Published on:

Debunking Claims About Doctors in Illinois Leaving Because of Medical Malpractice Lawsuits

The President of the Illinois Trial Lawyers Association recently sent a letter to the editor that was published in the Quad Cities Dispatch. The crux of the letter was an attempt to set the record straight about recent claims being pushed by the Illinois Medical Society-the lobbying arm of doctors in the state.

The group attempted to use a self-created survey to claim that new graduating doctors from Illinois medical schools were fleeing the state because of malpractice lawsuits. The reality is much different. Even the survey itself admits that many Illinois markets, including Chicago, are “oversaturated” with doctors. That means that the area has more doctors than is otherwise needed based on the population. No honest claims can be made about doctor shortages.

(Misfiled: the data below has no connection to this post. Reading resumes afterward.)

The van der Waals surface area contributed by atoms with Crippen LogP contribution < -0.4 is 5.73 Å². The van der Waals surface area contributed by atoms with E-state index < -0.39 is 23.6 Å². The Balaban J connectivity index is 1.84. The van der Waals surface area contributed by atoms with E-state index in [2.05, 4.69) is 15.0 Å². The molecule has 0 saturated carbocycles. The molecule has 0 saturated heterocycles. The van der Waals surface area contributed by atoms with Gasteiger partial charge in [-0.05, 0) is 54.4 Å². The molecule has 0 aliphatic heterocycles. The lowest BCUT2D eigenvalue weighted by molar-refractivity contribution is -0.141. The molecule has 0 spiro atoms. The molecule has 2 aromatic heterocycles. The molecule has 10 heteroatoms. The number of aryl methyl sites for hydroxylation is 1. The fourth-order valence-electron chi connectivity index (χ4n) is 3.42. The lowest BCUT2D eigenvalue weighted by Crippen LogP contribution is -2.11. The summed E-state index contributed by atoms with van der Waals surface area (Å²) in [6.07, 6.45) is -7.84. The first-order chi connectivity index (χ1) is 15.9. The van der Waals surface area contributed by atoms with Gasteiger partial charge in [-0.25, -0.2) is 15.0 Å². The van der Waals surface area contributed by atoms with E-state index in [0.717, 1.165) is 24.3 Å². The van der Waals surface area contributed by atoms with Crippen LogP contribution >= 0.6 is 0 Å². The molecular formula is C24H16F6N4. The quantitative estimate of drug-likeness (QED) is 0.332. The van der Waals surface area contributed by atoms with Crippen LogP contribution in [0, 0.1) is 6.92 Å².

Those doctors who leave the state are shown to be motivated by two factors: job opportunities and to fulfill prior plans. In other words, the fear of malpractice liability in Illinois specifically is of little to no consequence. Instead, as one would expect, the new graduates leave the state to locations where jobs are more promising because there is not oversaturation. Alternatively, many new doctors never intended to practice in Illinois.

The facts are simple. The number of doctors in Illinois has been increasing steadily in recent years. It has never declined in the last 45 years.

Our Chicago malpractice lawyers at Levin & Perconti are proud to fight the misinformation about fair judicial access for all victims of medical negligence. It is important for all those who understand the importance of fairness and justice to stand up against the false claims and skewed analysis presented by those who are interested in protecting profits over providing relief to suffering families. Please contact a Levin & Perconti medical malpractice attorney if you or a loved one has ever been hurt by medical negligence.

See Our Related Blog Posts:

The Myth of the Fleeing Medical Student

Botched Surgery Raises Questions About Supervision of Doctors-in-Training